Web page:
Just what are the “degrading objects of the social world” which Trilling ended up by justifying, objects which “the will had once been required to shun and to despise”? Perhaps Frank has in mind, as one of these objects, the investigations of the congressional committee on un-American activities, but in that case he should have adduced some evidence to show that Trilling had justified its practices. To my knowledge there is nothing to suggest he did. Perhaps Frank has in mind Trilling’s candid acceptance of certain social conventions, which out-and-out bohemians might regard as philistine—in which case Frank should have stated just what these “degrading” conventions are, and also numbered himself among the bohemians who have rejected them. Frank makes a charge that is as serious as it is unspecific, leaving his readers to conjecture about whatever “degrading objects of the social world” they might like to think that Trilling justified. Here I believe Frank has joined in his judgment the two extremes of bad criticism, saying much too much and not nearly enough.
When I first read Joseph Frank’s essay I thought he had made a devastating attack on Trilling’s “Wordsworth and the Rabbis,” an essay included in The Opposing Self. Here is Frank:
Whatever one may say about the feelings depicted in the lines from “Tintern Abbey,” it is obvious that they have little to do with the routine trivialities of modern middle-class life. . . . [B]y lumping Wordsworth’s “beatitude” with Eliot’s “the common routine,” Trilling is being false to the spirit of Wordsworth; but even more, he is trying to make us believe that a passive acceptance of social convention is on the same level of spiritual dignity as the quasimystic experience of Wordsworth.
Today I ask: is that what Trilling was trying to make us believe? Alerted to the political bias underlying Frank’s argument in his own account of how he came to write his essay, I have looked carefully into Trilling’s “Wordsworth and the Rabbis,” and, behold, what Frank saw is not there at all.
Nowhere in his essay does Trilling equate the mundane routine of middle-class life with the beatitudes of Wordsworth. What he does say is that there is an important value in the common routine which T.S. Eliot, in his play The Cocktail Party, ignored. He says that in that play Eliot failed to conceive the actuality of ordinary life. I quote from Trilling:
This failure to conceive the actuality of the life of common routine is typical of modern literature since, say, Tolstoy. I do not say this to suggest that domestic life, the common routine, makes an especially appropriate subject for literature—I don’t think it does—but in order to suggest a limitation of our conception of the spiritual life. . . . We imagine, with nothing in between, the dull not-being of life, the intense not-being of death; but we do not imagine being—we do not imagine that it can be joy. We are in love, at least in our literature, with the fantasy of death. Death and suffering, when we read, are our only means of conceiving the actuality of life.
Trilling is making an important point here, but it is a very different point from the one Frank claims he made. He is not asking writers falsely to embellish the actualities of ordinary life, nor is he claiming there is a good in it which is in fact not there. He is asking that whatever is good in ordinary life be represented in our literature (and he finds something of it represented in Joyce’s Ulysses).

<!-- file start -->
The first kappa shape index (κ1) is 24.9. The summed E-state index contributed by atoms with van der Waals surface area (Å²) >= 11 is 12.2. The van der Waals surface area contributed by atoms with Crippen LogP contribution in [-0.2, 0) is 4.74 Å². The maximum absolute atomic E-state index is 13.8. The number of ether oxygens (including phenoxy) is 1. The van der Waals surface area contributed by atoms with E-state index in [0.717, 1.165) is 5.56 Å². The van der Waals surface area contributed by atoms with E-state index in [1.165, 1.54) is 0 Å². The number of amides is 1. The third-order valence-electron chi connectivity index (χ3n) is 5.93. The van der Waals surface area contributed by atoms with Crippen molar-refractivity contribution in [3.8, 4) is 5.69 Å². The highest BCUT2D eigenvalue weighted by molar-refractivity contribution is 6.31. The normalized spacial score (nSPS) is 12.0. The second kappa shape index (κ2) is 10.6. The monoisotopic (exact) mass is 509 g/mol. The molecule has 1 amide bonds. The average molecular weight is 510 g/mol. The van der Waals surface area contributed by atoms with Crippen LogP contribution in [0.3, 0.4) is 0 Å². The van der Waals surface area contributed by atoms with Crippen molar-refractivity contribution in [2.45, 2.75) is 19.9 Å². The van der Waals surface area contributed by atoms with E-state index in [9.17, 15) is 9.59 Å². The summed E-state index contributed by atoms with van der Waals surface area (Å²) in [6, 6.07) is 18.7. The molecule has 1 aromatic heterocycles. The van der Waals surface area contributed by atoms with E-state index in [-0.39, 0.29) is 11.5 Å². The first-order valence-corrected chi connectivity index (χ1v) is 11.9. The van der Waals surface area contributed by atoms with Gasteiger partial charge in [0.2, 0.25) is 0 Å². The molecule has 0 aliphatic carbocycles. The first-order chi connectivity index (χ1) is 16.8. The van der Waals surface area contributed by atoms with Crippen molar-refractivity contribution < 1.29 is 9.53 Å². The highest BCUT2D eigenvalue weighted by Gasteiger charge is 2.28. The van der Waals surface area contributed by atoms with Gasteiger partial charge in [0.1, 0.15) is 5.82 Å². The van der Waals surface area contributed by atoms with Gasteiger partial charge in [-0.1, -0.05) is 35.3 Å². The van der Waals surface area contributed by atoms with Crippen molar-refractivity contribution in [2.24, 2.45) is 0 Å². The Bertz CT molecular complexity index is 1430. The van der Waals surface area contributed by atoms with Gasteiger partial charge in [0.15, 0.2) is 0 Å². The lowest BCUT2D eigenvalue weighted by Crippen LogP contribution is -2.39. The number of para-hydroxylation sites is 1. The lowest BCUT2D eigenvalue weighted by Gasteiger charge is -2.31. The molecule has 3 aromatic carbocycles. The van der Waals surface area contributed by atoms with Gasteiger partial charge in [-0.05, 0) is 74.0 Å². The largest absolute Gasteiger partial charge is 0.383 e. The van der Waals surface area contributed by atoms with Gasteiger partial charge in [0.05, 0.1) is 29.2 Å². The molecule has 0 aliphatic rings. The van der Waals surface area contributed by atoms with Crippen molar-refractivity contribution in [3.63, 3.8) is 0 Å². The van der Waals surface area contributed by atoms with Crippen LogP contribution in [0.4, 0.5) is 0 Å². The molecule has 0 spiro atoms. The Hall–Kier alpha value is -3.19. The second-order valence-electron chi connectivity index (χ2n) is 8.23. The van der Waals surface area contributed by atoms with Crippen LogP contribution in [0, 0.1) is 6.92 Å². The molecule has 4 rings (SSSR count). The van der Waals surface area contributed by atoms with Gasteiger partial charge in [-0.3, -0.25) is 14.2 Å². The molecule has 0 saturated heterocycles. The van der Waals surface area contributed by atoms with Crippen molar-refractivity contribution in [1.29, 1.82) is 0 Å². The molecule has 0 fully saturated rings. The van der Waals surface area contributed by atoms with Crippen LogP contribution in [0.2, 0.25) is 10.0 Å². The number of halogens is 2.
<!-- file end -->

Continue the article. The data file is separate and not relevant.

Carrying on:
But what has any of this to do with Wordsworth, who managed to have experiences the ordinary man does not have? There is this, Frank claims: Trilling’s liking for Wordsworth, specifically for Wordsworth’s yielding to the forces of nature, somehow justifies (in Trilling’s eyes) our yielding to the socially given, and our being social, as distinct from mystical, quietists.
I myself see no ground for thinking that in praising Wordsworth’s experience of nature Trilling was defending the norms of middle-class life, and I cannot accept Frank’s reading here. What can the boring problems of middle-class life, of dealing with nagging spouses and disobedient children, of getting jobs and paying debts, have to do with the high spirituality of the poet who told us that “Getting and spending, we lay waste our powers”? There is nothing to praise, morally, in anyone’s, even Wordsworth’s, mystical contact with nature, and Trilling in his praise of Wordsworth has simply put moral judgment in parentheses. But he is thinking entirely in moral terms when he recommends an acceptance of the socially given. One may judge that he was mistaken or correct in taking this attitude, but I see no ground or evidence for connecting his view of middle-class life with his praise of Wordsworth.
For what it is worth, I believe that Trilling in his own life wanted to be even more bourgeois—taking the term in its social, not in its political, sense—than it is possible for an American in this century to be. He longed for the elaborate style of bourgeois life which the British and the French had developed, which so many French writers attacked, and which Americans who have not lived abroad hardly know at all. But this taste of his implied nothing in the way of a commitment to any particular social policy or socioeconomic system—something his left-wing critics have never understood.
The important point Trilling is making, and which Frank has missed entirely, is this: whatever value there may be in any escape from or transcendence of the actualities of ordinary life will finally depend on there being some unimpeachable value in ordinary life itself. And I think this view, an extremely subtle one, which Trilling himself associates with the ancient rabbis, is completely right.